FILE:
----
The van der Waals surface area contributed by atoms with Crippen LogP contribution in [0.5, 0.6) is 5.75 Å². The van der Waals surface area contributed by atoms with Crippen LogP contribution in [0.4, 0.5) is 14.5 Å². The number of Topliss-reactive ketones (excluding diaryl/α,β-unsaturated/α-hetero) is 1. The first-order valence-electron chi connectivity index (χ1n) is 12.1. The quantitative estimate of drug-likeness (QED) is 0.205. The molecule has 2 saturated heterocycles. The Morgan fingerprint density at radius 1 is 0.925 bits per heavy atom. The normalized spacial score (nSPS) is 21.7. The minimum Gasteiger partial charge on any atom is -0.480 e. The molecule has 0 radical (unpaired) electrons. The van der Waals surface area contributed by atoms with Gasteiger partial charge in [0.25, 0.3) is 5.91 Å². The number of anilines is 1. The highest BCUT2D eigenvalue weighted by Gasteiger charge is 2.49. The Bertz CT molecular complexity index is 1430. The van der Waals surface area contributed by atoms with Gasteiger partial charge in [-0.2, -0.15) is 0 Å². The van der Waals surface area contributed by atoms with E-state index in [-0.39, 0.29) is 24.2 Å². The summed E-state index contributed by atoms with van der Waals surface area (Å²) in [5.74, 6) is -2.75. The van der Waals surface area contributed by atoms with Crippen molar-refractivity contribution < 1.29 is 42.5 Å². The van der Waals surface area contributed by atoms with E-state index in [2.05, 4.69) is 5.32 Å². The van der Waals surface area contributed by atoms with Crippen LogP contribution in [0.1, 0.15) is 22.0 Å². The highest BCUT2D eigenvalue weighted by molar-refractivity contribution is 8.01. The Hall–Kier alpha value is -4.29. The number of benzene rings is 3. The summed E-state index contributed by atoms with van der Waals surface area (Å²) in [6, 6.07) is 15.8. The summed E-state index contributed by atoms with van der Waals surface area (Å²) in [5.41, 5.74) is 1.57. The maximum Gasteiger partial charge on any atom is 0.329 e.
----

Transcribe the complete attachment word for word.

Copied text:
The van der Waals surface area contributed by atoms with Crippen LogP contribution in [0.5, 0.6) is 5.75 Å². The van der Waals surface area contributed by atoms with Crippen LogP contribution in [0.4, 0.5) is 14.5 Å². The number of Topliss-reactive ketones (excluding diaryl/α,β-unsaturated/α-hetero) is 1. The first-order valence-electron chi connectivity index (χ1n) is 12.1. The quantitative estimate of drug-likeness (QED) is 0.205. The molecule has 2 saturated heterocycles. The Morgan fingerprint density at radius 1 is 0.925 bits per heavy atom. The normalized spacial score (nSPS) is 21.7. The minimum Gasteiger partial charge on any atom is -0.480 e. The molecule has 0 radical (unpaired) electrons. The van der Waals surface area contributed by atoms with Gasteiger partial charge in [0.25, 0.3) is 5.91 Å². The number of anilines is 1. The highest BCUT2D eigenvalue weighted by Gasteiger charge is 2.49. The Bertz CT molecular complexity index is 1430. The van der Waals surface area contributed by atoms with Gasteiger partial charge in [-0.2, -0.15) is 0 Å². The van der Waals surface area contributed by atoms with E-state index in [-0.39, 0.29) is 24.2 Å². The summed E-state index contributed by atoms with van der Waals surface area (Å²) in [5.74, 6) is -2.75. The van der Waals surface area contributed by atoms with Crippen molar-refractivity contribution < 1.29 is 42.5 Å². The van der Waals surface area contributed by atoms with E-state index in [2.05, 4.69) is 5.32 Å². The van der Waals surface area contributed by atoms with Crippen LogP contribution in [0.1, 0.15) is 22.0 Å². The highest BCUT2D eigenvalue weighted by molar-refractivity contribution is 8.01. The Hall–Kier alpha value is -4.29. The number of benzene rings is 3. The summed E-state index contributed by atoms with van der Waals surface area (Å²) in [6, 6.07) is 15.8. The summed E-state index contributed by atoms with van der Waals surface area (Å²) in [5.41, 5.74) is 1.57. The maximum Gasteiger partial charge on any atom is 0.329 e.